Mostly it gives me the chance to go back to work more than I have been but at an easier pace. Everyone will be in school in the fall, including the little one who will be in a special needs preschool where they’ll work on speech therapy and her developmental delays. So I find myself being much more of a free agent than I expected to be.

And it’s summer, with its weird blend of work then pool dates then work then park then work then splash pad then work then outdoor concert. I work and manage the most amazing summers ever for my kids–by the end of the day, I drop exhausted into bed.

But I love it. This year seems especially sweet. Everyone is home, (relatively) well adjusted, done with surgeries and the worst of the attachment grief. My big girls are an absolute joy most days and the little one is showing us more and more of her funny little self. It’s not perfect, but especially knowing that soon we’ll all be away from each other for good chunks of the day, we’re soaking up all the fun we can–playing with cousins and friends and catching fireflies in our back yard when we can.

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To My Daughter’s Birth Mother on Mother’s Day

Dear co-mother of our sweet little girl,

I realize in some ways this exercise is silly–you speak Chinese or a Chinese dialect. Someday I might meet you but the chances of us sharing a conversation in the same language seem very small. We’re looking for you–we’ll start the search soon–but there’s a very good chance the only thing we’ll know about you is the daughter that we share.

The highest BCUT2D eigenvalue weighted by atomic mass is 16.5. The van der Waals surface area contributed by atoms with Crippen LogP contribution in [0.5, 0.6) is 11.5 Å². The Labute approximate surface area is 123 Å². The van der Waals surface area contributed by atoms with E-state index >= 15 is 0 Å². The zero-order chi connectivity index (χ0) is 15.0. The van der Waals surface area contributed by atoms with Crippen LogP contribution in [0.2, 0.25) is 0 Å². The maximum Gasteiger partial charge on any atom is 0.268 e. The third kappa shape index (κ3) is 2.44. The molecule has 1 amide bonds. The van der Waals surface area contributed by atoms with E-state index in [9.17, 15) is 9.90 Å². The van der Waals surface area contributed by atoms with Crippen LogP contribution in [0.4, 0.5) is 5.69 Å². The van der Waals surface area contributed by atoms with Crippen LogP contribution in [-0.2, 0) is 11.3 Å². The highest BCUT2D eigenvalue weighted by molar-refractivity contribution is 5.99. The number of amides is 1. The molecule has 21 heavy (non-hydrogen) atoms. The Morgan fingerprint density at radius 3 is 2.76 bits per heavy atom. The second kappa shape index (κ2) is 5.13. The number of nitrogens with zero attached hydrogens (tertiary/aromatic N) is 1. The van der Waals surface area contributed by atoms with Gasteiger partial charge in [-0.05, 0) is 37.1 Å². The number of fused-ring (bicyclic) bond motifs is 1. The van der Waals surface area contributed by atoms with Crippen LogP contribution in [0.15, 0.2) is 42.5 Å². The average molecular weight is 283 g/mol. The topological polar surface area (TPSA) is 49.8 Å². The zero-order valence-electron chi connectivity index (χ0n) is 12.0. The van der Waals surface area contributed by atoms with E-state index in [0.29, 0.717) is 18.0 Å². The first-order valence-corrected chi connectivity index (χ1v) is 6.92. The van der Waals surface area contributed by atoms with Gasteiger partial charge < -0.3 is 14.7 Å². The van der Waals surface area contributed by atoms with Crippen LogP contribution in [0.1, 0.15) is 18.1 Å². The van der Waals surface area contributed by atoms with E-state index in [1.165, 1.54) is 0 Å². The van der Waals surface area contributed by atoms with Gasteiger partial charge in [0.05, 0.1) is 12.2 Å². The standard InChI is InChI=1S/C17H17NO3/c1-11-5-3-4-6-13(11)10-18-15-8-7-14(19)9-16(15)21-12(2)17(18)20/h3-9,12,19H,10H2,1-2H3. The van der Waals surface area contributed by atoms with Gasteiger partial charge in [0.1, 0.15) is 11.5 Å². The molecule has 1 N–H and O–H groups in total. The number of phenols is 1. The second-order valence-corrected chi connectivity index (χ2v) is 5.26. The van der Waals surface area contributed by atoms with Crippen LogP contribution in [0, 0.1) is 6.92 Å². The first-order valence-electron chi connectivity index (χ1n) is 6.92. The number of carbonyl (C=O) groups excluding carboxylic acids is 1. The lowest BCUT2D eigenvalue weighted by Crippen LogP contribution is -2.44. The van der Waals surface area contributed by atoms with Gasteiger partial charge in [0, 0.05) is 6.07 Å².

In some ways, you and I are running an odd kind of baton race. You brought this bundle of energy and joy and exuberant determination into this world. You were there when she took her first breaths. You made the hardest choice of your life, I would assume–to give her life and then leave her–when you’d only known her for weeks. I have no way of knowing exactly why you made the decision you did, but I can make some educated guesses. There are a lot of strikes against raising a baby with a cleft palate in China–financial, emotional, cultural, spiritual. Maybe someone told you she was cursed. Maybe someone convinced you that you wouldn’t be able to afford her care. Maybe the first weeks of nursing were so hard you couldn’t bear to watch her starve. Maybe the idea of having your only chance at a baby be a child with a cleft palate was more than you could handle. Maybe you and your husband made this choice together. Maybe you were alone and she was a tiny, fiercely loved secret. Maybe all of my romantic ideas are false–whatever the truth is, for whatever reason, you passed the baton when she was a few weeks old and you might never see the rest of this race.